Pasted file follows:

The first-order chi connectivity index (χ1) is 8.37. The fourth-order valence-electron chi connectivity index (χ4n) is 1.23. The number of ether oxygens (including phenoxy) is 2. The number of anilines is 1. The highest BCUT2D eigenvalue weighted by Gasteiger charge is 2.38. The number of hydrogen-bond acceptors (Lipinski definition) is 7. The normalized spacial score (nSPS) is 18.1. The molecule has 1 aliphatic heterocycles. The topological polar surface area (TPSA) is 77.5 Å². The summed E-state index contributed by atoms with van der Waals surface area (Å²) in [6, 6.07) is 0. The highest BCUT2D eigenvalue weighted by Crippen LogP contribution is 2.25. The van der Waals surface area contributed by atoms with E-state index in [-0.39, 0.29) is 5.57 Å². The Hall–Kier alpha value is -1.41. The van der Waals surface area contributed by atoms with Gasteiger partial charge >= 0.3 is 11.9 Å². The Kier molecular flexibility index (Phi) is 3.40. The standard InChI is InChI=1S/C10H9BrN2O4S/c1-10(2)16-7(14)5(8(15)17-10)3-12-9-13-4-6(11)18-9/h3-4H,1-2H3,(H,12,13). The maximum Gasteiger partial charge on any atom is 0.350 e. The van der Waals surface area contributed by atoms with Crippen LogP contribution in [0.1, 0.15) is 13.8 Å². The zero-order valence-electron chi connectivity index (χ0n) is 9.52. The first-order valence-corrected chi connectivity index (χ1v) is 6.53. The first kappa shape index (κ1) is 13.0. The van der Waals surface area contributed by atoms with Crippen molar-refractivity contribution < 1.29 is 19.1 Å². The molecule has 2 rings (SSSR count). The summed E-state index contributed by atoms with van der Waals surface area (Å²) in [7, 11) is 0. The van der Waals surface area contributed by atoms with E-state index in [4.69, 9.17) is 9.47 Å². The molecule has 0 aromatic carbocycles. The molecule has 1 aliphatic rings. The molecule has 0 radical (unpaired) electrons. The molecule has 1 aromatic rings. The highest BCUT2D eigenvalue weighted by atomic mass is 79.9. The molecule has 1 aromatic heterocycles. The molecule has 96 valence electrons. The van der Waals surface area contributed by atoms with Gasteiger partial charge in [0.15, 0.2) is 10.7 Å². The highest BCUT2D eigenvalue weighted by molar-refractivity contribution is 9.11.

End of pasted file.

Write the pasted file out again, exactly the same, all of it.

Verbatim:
The first-order chi connectivity index (χ1) is 8.37. The fourth-order valence-electron chi connectivity index (χ4n) is 1.23. The number of ether oxygens (including phenoxy) is 2. The number of anilines is 1. The highest BCUT2D eigenvalue weighted by Gasteiger charge is 2.38. The number of hydrogen-bond acceptors (Lipinski definition) is 7. The normalized spacial score (nSPS) is 18.1. The molecule has 1 aliphatic heterocycles. The topological polar surface area (TPSA) is 77.5 Å². The summed E-state index contributed by atoms with van der Waals surface area (Å²) in [6, 6.07) is 0. The highest BCUT2D eigenvalue weighted by Crippen LogP contribution is 2.25. The van der Waals surface area contributed by atoms with E-state index in [-0.39, 0.29) is 5.57 Å². The Hall–Kier alpha value is -1.41. The van der Waals surface area contributed by atoms with Gasteiger partial charge >= 0.3 is 11.9 Å². The Kier molecular flexibility index (Phi) is 3.40. The standard InChI is InChI=1S/C10H9BrN2O4S/c1-10(2)16-7(14)5(8(15)17-10)3-12-9-13-4-6(11)18-9/h3-4H,1-2H3,(H,12,13). The maximum Gasteiger partial charge on any atom is 0.350 e. The van der Waals surface area contributed by atoms with Crippen LogP contribution in [0.1, 0.15) is 13.8 Å². The zero-order valence-electron chi connectivity index (χ0n) is 9.52. The first-order valence-corrected chi connectivity index (χ1v) is 6.53. The first kappa shape index (κ1) is 13.0. The van der Waals surface area contributed by atoms with Crippen molar-refractivity contribution < 1.29 is 19.1 Å². The molecule has 2 rings (SSSR count). The summed E-state index contributed by atoms with van der Waals surface area (Å²) in [7, 11) is 0. The van der Waals surface area contributed by atoms with E-state index in [4.69, 9.17) is 9.47 Å². The molecule has 0 aromatic carbocycles. The molecule has 1 aliphatic rings. The molecule has 0 radical (unpaired) electrons. The molecule has 1 aromatic rings. The highest BCUT2D eigenvalue weighted by atomic mass is 79.9. The molecule has 1 aromatic heterocycles. The molecule has 96 valence electrons. The van der Waals surface area contributed by atoms with Gasteiger partial charge in [0.15, 0.2) is 10.7 Å². The highest BCUT2D eigenvalue weighted by molar-refractivity contribution is 9.11.